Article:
I used to be an English teacher and I took groups for a library session, and I saw how quickly they’re willing to abandon a book. They were supposed to choose a book and read it for the whole hour, and often, they’d come to me and say, “I’m bored of this.” I’d always say, “Give it five more pages,” but if they’re turned off in the first two or three, it can be difficult to regain their interest. Particularly with readers that aren’t confident, they need a hook to draw them into the story and making the effort worthwhile. I think you do need that momentum and drive to keep people hooked, and hopefully, you won’t lose them half way through.
It’s so rewarding to write for young people, because if they love it, it’s a visceral thing and they’re passionate about it. When you get into adulthood, your passions become more muted, whereas with young people, if they love it, it will be one of those books that they name, into their 40s, as being momentous.
TSOTA: You’ve been moving up the age range with your main characters, from 10 to 15 year olds. Is that deliberate, or did these characters just demand to be written about?
AP: When I got the idea for My Sister Lives on the Mantelpiece, it was a 10 year old boy that I saw. These characters just pop into your head. If I was being purposeful about it, I would have worried that two 15 year old girls [in Ketchup Clouds and in Silence is Goldfish] were too similar, but those were the characters that I thought of. That’s what’s lovely about writing YA fiction. You could write about an eight year old or you could write about an 18 year old.
TSOTA: Will you stick with writing for this age group?
AP: Definitely. I would consider writing adult fiction as well, if the right idea came along, but at the moment, all my ideas tend to be with protagonists on the cusp of adolescence or adulthood.
TSOTA: You tell how you got the idea for your first novel in a youth hostel in Ecuador. Why did that idea capture your imagination?
AP: There was a little TV room in the hostel, with hardly any English DVDs, and the film about September 11th, United 93, was one of them. The whole story spiralled from that. It got me thinking about how strange it must be to lose somebody in a terrorist attack, because even though that person is so private and intimate to you, the whole world knows how they died, and you’re forced to re-live it on the anniversaries.
I watched programmes on September 11th, and one girl said, “The image of the towers coming down is shown again and again, but what people don’t realise is, that’s the moment my dad died and I’m being forced to see it.” It interested me to think about somebody’s private grief and how they wouldn’t have ownership of it.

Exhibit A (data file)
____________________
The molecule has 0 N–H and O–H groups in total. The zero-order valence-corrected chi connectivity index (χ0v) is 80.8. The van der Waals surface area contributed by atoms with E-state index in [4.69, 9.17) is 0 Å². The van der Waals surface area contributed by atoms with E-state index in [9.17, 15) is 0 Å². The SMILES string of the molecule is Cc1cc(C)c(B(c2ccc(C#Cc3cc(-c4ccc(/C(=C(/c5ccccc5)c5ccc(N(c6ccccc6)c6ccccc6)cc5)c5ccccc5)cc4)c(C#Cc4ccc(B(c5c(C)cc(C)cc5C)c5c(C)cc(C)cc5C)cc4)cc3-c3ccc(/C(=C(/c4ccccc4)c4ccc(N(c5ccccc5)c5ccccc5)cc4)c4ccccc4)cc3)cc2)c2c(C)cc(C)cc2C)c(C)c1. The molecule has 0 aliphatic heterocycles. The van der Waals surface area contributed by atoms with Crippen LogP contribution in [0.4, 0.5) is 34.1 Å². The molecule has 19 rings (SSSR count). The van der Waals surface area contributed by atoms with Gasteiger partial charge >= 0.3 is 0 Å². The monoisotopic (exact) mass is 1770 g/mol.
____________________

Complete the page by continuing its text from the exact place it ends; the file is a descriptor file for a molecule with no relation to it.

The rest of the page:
TSOTA: Did you know immediately that this was an idea you could sustain over the course of a novel, rather than being an abandoned first chapter?
AP: Yes, I did, it was brilliant. I’ve never had that feeling before or since. I could see the whole plot, I could see the title. It was really vivid. I think a lot was to do with the fact that I was travelling, so I had endless amounts of time, no work, no family commitments, I was away from home… I think that mentality fed into it. It didn’t feel laboured, it felt effortless. It was the easiest thing I’ve ever written.
I’m waiting for my next idea. I don’t think it will be as easy again. My second and third books were more difficult, because I was suddenly a professional writer writing for a deadline, which was a very different experience.
TSOTA: You deal with very big, complex and important subjects – terrorism, racism / Islamophobia, child death, guilt and responsibility, surrogate parenthood, belonging… Is it important for you to engage with contemporary issues and big questions in your novels?
AP: There’s alcoholism as well! I wouldn’t describe it as ‘important’ to me, but it seems natural to take an interest in major issues. The novels are reflecting life as I see it, and I want there to be light and shade in them.
TSOTA: Do you know what your next project will be after Silence is Goldfish?
AP: As well as being a professional writer, I have a child and another one on the way. I’ve never had less time to write, but I’ve never had more ideas, so we’ll see!
Silence is Goldfish will be published by Orion Children’s Books on October 1st 2015.